Publications by authors named "Leopoldo Flores-Romo"

47 Publications

Germinal Center Cells Turning to the Dark Side: Neoplasms of B Cells, Follicular Helper T Cells, and Follicular Dendritic Cells.

Front Oncol 2020 15;10:587809. Epub 2021 Jan 15.

Institute of Immunology and Immunotherapy, College of Medical and Dental Sciences, University of Birmingham, Birmingham, United Kingdom.

Gaining knowledge of the neoplastic side of the three main cells-B cells, Follicular Helper T (Tfh) cells, and follicular dendritic cells (FDCs) -involved in the germinal center (GC) reaction can shed light toward further understanding the microuniverse that is the GC, opening the possibility of better treatments. This paper gives a review of the more complex underlying mechanisms involved in the malignant transformations that take place in the GC. Whilst our understanding of the biology of the GC-related B cell lymphomas has increased-this is not reviewed in detail here-the dark side involving neoplasms of Tfh cells and FDCs are poorly studied, in great part, due to their low incidence. The aggressive behavior of Tfh lymphomas and the metastatic potential of FDCs sarcomas make them clinically relevant, merit further attention and are the main focus of this review. Tfh cells and FDCs malignancies can often be misdiagnosed. The better understanding of these entities linked to their molecular and genetic characterization will lead to prediction of high-risk patients, better diagnosis, prognosis, and treatments based on molecular profiles.
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http://dx.doi.org/10.3389/fonc.2020.587809DOI Listing
http://www.ncbi.nlm.nih.gov/pmc/articles/PMC7843373PMC
January 2021

Crosstalk Between Dermal Fibroblasts and Dendritic Cells During Dengue Virus Infection.

Front Immunol 2020 23;11:538240. Epub 2020 Oct 23.

Departamento de Biomedicina Molecular Centro de Investigación y de Estudios Avanzados, del Instituto Politécnico Nacional, Ciudad de México, México.

Dengue virus infection (DENV-2) is transmitted by infected mosquitoes the skin, where many dermal and epidermal cells are potentially susceptible to infection. Most of the cells in an area of infection will establish an antiviral microenvironment to control viral replication. Although cumulative studies report permissive DENV-2 infection in dendritic cells, keratinocytes, and fibroblasts, among other cells also infected, little information is available regarding cell-to-cell crosstalk and the effect of this on the outcome of the infection. Therefore, our study focused on understanding the contribution of fibroblast and dendritic cell crosstalk to the control or promotion of dengue. Our results suggest that dendritic cells promote an antiviral state over fibroblasts by enhancing the production of type I interferon, but not proinflammatory cytokines. Infected and non-infected fibroblasts promoted partial dendritic cell maturation, and the fibroblast-matured cells were less permissive to infection and showed enhanced type I interferon production. We also observed that the soluble mediators produced by non-infected or Poly (I:C) transfected fibroblasts induced allogenic T cell proliferation, but mediators produced by DENV-2 infected fibroblasts inhibited this phenomenon. Additionally, the effects of fibroblast soluble mediators on CD14 monocytes were analyzed to assess whether they affected the differentiation of monocyte derived dendritic cells (moDC). Our data showed that mediators produced by infected fibroblasts induced variable levels of monocyte differentiation into dendritic cells, even in the presence of recombinant GM-CSF and IL-4. Cells with dendritic cell-like morphology appeared in the culture; however, flow cytometry analysis showed that the mediators did not fully downregulate CD14 nor did they upregulate CD1a. Our data revealed that fibroblast-dendritic cell crosstalk promoted an antiviral response mediated manly by type I interferons over fibroblasts. Furthermore, the maturation of dendritic cells and T cell proliferation were promoted, which was inhibited by DENV-2-induced mediators. Together, our results suggest that activation of the adaptive immune response is influenced by the crosstalk of skin resident cells and the intensity of innate immune responses established in the microenvironment of the infected skin.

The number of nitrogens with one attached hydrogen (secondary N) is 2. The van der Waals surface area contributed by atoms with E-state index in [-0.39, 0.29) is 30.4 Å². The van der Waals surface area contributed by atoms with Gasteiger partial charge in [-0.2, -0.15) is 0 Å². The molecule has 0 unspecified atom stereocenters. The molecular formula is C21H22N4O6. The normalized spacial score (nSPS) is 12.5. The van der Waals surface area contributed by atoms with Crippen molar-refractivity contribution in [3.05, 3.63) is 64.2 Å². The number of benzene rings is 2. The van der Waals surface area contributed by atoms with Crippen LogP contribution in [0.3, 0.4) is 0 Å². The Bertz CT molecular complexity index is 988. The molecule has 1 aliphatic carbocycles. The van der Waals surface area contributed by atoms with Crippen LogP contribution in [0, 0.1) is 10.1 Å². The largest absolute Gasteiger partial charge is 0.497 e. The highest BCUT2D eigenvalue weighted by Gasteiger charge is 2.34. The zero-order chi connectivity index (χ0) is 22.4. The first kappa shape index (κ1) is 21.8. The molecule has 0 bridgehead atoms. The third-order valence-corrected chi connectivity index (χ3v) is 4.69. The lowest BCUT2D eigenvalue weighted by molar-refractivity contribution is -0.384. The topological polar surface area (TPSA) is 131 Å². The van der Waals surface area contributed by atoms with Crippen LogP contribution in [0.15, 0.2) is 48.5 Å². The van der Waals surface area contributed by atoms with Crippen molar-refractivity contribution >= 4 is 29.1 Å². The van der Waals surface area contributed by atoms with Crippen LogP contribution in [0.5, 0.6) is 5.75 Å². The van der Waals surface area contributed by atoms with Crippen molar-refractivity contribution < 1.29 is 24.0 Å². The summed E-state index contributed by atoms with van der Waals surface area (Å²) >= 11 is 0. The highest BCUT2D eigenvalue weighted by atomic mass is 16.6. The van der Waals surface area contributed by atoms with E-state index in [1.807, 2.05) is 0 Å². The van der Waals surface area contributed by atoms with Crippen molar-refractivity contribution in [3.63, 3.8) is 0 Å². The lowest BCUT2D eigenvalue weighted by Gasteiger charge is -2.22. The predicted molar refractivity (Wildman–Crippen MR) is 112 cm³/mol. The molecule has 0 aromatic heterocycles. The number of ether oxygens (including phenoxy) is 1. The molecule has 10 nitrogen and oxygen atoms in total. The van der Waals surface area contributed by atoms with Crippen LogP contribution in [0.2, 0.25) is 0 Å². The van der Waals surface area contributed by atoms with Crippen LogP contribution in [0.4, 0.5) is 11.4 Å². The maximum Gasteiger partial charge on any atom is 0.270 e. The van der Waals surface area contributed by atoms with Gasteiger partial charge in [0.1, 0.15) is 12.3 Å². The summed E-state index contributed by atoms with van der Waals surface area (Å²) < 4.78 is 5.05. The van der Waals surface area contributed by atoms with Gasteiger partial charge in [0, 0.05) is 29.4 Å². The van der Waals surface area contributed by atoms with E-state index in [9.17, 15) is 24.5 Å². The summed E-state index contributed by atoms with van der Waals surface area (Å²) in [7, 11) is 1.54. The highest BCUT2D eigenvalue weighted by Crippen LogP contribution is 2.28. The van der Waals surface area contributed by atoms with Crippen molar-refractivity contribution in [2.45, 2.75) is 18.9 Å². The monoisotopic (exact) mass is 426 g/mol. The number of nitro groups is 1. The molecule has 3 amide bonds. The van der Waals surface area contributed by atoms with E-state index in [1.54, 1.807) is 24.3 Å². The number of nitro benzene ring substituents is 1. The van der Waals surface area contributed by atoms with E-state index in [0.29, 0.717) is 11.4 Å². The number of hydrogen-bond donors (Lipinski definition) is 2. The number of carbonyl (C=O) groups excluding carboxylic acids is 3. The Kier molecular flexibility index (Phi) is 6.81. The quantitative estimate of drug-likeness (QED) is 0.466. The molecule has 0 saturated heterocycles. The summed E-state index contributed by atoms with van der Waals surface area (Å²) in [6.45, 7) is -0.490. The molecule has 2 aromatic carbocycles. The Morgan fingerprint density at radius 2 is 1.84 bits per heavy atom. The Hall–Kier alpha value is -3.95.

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http://dx.doi.org/10.3389/fimmu.2020.538240DOI Listing
http://www.ncbi.nlm.nih.gov/pmc/articles/PMC7645109PMC
April 2021

Outer Membrane Vesicles From Modulate Immune Response and Induce Cytoskeleton Rearrangement in Peripheral Blood Mononuclear Cells.

Front Microbiol 2020 19;11:556795. Epub 2020 Oct 19.

Departamento de Microbiología, Escuela Nacional de Ciencias Biológicas, Instituto Politécnico Nacional, Mexico City, Mexico.